We can learn from European traffic planning


People travel to Europe to see the sights, eat the food and hear the various languages, among other things. I recently traveled to live among the locals in western Europe, where I rented a tiny econo-box car to get around.

I started with trepedation, but ended up noticing many things that eventually made sense. Driving in Europe is like dancing; It takes confidence and quick moves to flow smoothly. Here are some observations that could help Alexandria.

Traffic control: Before the light turns green, the light turns yellow saying get ready to go! The left lane on highways is reserved for passing. Speed cameras are often noticable.

Right of way: I could have counted the number of stop signs on one hand. Everyone yields to the right, using traffic circles that cause everyone to slow down at intersections, yet keeping things moving not waiting for the required roll-back stop. Stop signs are not needed for pedestrians to cross the street, because the crosswalk is  treated as a temporary stop sign when someone is crossing the street.  Additionally, crosswalks are not always at the actual corners. This increases traffic flow and also visibility. I have noticed Alexandria doing this and applaud it.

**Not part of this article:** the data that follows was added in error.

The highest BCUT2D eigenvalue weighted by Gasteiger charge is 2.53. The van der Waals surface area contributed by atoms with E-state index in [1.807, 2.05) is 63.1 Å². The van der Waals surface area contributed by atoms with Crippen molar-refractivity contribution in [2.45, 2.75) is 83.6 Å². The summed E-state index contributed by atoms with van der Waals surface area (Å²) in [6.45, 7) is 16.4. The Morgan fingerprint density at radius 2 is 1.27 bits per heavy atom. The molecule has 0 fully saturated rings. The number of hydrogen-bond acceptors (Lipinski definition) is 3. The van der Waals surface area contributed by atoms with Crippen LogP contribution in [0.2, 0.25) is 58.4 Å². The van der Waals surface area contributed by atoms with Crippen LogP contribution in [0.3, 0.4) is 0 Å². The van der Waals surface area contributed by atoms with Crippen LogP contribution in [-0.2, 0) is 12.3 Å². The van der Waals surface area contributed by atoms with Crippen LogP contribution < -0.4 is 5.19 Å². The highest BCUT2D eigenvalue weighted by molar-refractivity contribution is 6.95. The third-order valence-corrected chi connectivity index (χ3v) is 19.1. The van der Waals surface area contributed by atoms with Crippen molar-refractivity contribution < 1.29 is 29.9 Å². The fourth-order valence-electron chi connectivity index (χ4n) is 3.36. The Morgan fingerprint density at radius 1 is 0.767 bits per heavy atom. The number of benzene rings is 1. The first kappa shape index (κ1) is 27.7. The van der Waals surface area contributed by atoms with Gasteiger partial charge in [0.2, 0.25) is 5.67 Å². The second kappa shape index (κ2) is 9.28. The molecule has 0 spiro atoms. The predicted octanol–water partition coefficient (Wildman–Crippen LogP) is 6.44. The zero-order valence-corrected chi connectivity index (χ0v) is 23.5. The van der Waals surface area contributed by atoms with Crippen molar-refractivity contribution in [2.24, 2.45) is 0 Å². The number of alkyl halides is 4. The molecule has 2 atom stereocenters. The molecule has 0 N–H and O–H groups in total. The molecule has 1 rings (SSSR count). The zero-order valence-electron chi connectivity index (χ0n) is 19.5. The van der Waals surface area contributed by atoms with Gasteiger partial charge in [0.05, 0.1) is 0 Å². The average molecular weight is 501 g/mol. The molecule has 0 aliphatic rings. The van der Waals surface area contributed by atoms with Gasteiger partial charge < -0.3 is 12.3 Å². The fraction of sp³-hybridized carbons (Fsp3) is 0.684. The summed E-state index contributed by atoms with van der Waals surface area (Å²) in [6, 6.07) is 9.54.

Europe has bike lanes by default,  with excellent separation between the road and parking. If necessary, the roads are made one-way to accomodate one-lane of traffic, one parking zone and one large bike lane.

Parking lanes: Alexandria has too many stores and homes that have direct turn-on access to a major street. This is a danger to cars using the throughfare, the person pulling out and to bicyclists. Every 30 feet there could be someone pulling out quickly. Parking lanes are also used to separate traffic which will be turning right. Weve seen this used to good effect at Jordan and Duke streets here.

Mass transit: Its everywhere, heavily used and has precedence over cars. Bus lanes are on all thoroughfares, which are shared by taxis. The buses are sized appropriate to the route, efficiently planned and run on natural gas. The metro comes very frequently and emphasizes fold up seating, with plenty of standing room and excellent signage. There is sometimes a metro station every 3 blocks which, in Alexandria would be a strange sight, even though we are a very dense city. The metro trains stop at double sets of station doors, avoiding the Price is Right wheel issue of where to stand. This also protects patrons from falling onto the tracks.  

Support systems: Instead of running all the time and breaking down, escalators only turn on when someone steps onto one. Train and bus doors only open when you push a button indicating you need the door to open. Turnstyles only apply to entrance. These things drastically reduce wear and cost.

While I hate to see public officials take junkets around the globe, the next time they do, I hope they will pay attention to how they get around town and take some notes on how we can make our traffic systems smarter, safer and more efficient.

The writer is an Alexandria resident who ran for City Council last year.